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Carpal Bossing

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Updated November 20, 2008

Definition: Carpal bossing is the name given to a condition that causes a bony lump on the back of the hand. The carpal boss occurs at the junction of the long hand bones and the small wrist bones.

Is carpal bossing a type of cancer?
No. Carpal bossing is due to bone growth at the base of the metacarpal bones of the hand. Carpal bossing must be differentiated from other more common wrist conditions such as:

What are the symptoms of carpal bossing?
Most patients complain of a carpal boss after they bump or hit against the back of the wrist. This type of trauma can cause irritation around the carpal boss. The tendons over the back of the hand can also become irritated because of the carpal bossing. Lastly, some patients simply do not like the cosmetic appearance of the bump on their hand.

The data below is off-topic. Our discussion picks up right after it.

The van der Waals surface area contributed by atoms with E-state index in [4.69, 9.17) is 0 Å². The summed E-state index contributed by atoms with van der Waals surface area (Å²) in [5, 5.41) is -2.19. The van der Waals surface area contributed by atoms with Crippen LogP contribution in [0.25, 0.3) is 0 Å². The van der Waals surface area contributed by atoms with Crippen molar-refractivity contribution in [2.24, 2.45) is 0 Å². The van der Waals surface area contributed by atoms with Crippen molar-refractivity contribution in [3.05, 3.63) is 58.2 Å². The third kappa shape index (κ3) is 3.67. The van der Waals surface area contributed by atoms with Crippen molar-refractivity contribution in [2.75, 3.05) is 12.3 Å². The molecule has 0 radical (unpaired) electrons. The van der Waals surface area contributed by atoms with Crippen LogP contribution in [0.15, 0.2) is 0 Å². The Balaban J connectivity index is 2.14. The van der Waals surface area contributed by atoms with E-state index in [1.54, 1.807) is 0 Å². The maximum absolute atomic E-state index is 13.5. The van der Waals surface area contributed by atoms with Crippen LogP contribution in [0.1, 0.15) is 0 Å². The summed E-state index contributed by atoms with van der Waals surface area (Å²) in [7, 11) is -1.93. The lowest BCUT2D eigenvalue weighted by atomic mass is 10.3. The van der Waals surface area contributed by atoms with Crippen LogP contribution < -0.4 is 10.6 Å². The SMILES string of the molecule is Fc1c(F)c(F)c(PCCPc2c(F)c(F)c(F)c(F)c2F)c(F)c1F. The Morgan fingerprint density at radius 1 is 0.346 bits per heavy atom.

What is the treatment of carpal bossing?
Most often, carpal bossing is a problem that can simply be watched, with no specific treatment. In cases where the condition is causing significant symptoms, a surgical procedure to remove the excess bone can be performed. There are conflicting reports in the literature as to how likely it may be that the bump returns after excision, but it is possible.

Sources:

"The symptomatic carpal boss. Is simple excision enough?" J Hand Surg, Br. 1999 Oct;24(5):591-5.

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